It was but the summer of 2017 when TEMPLE OF VOID unleashed upon the world their second album, Lords of Death, through SHADOW KINGDOM. Presciently titled, Lords of Death catapulted the Detroit quintet onto the radars of everyone in the underground and above – not for nothing, as this critically acclaimed second album saw TEMPLE OF VOID elevate the doom-death idiom most masterfully, even more so than their cult debut album, Of Terror and the Supernatural, which SHADOW KINGDOM reissued to a worldwide audience in 2015, two years after its initial release. But, like all masters, satisfaction is the death of desire, and hereby do TEMPLE OF VOID strive to eclipse their past (monumental) accomplishments with LP#3, The World That Was.
Graced by unforgettable cover artwork courtesy of Adam Burke, The World That Was takes the listener on the most cohesive journey TEMPLE OF VOID have crafted to date. From that cover art featuring five figures sailing down the river into the gaping maw of a fiery mountain temple, being led by Charon, to the sequencing of the tracks, ending in the epic, nearly 10-minute title track, The World That Was is a winding, windswept landscape dotted with surprising twists and turns, much of it unexpected territory whilst undoubtedly feeling very much like classic TEMPLE OF VOID. Whereas the band’s first album skewed more doom and the second more death, The World That Was seemingly slots in between the two poles, mountainous as ever. More accurately, the scales perhaps might tip more “doom” here, but the manner in which TEMPLE OF VOID express that doom has definitely broadened: they’re proudly a doom-death band, but on evidence of this third album, they’re painting with even more colors in their no-less-crushing palette.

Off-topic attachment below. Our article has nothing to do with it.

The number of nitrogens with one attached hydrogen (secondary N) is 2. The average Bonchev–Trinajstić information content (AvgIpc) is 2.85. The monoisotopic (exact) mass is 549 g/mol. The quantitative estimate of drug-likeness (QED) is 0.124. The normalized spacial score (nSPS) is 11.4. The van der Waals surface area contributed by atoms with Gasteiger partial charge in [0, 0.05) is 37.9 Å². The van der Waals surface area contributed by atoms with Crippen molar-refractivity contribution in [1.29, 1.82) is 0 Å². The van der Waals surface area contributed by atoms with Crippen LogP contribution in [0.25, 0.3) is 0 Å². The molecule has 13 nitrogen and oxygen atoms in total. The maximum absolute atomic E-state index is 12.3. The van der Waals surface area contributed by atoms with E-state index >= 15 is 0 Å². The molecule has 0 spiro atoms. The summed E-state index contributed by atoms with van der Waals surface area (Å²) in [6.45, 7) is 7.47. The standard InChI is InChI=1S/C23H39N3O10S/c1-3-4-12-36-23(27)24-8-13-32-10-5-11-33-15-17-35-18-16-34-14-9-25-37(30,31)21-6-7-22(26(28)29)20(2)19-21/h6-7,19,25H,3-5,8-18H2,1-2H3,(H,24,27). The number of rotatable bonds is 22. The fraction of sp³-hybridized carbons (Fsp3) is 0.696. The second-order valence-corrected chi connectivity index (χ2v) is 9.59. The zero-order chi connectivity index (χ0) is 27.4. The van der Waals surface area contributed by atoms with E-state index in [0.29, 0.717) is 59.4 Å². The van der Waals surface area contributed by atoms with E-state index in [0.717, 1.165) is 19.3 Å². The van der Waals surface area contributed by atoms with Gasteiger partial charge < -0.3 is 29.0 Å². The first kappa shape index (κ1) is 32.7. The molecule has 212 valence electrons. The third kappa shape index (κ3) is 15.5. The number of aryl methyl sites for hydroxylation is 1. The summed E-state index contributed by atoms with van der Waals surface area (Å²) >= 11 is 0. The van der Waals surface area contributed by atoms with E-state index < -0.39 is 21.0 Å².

Of note within that palette are the synths and sound design employed across The World That Was, collectively/alternately provided by Omar Jon Ajluni, Meredith Davidson, and Alex Awn. These synths add a cohesion and depth to the album that truly makes it more cinematic and atmospheric whilst not once lessening TEMPLE OF VOID’s heavyweight aspect. Granted, synths have featured on every TEMPLE OF VOID album, but their incorporation/synthesis here reflects a maturity and refinement of atmosphere that eclipses anything the band have done before.
Perhaps most revealingly, TEMPLE OF VOID’s pool of influences have shaped this bold refinement. As Alex Awn explains, “This album sees a considerable outside influence from the likes of Alice in Chains, Failure, Pearl Jam, and Ride. However, don’t expect to hear these bands creep up overtly. This is still very much a death-doom record; there’s no U-turn in sound. It’s just that we draw from a very deep well of disparate influences to create the unique sound that is TEMPLE OF VOID. Details, ideas, structures, tones, and chords may come from grunge or shoegaze, but we blend them and incorporate in our own way, so it never feels like a pastiche. The likes of Morbid Angel and Bolt Thrower still fuel the backbone of what we do.”
And that backbone should definitely appeal to fans of Asphyx, early Amorphis, early Katatonia, Morgoth, early Paradise Lost, Hooded Menace, and of course the aforementioned Bolt Thrower. The World That Was is a frightening place to behold, so enter TEMPLE OF VOID’s realm if you dare!
Shadow Kingdom (USA), 2020.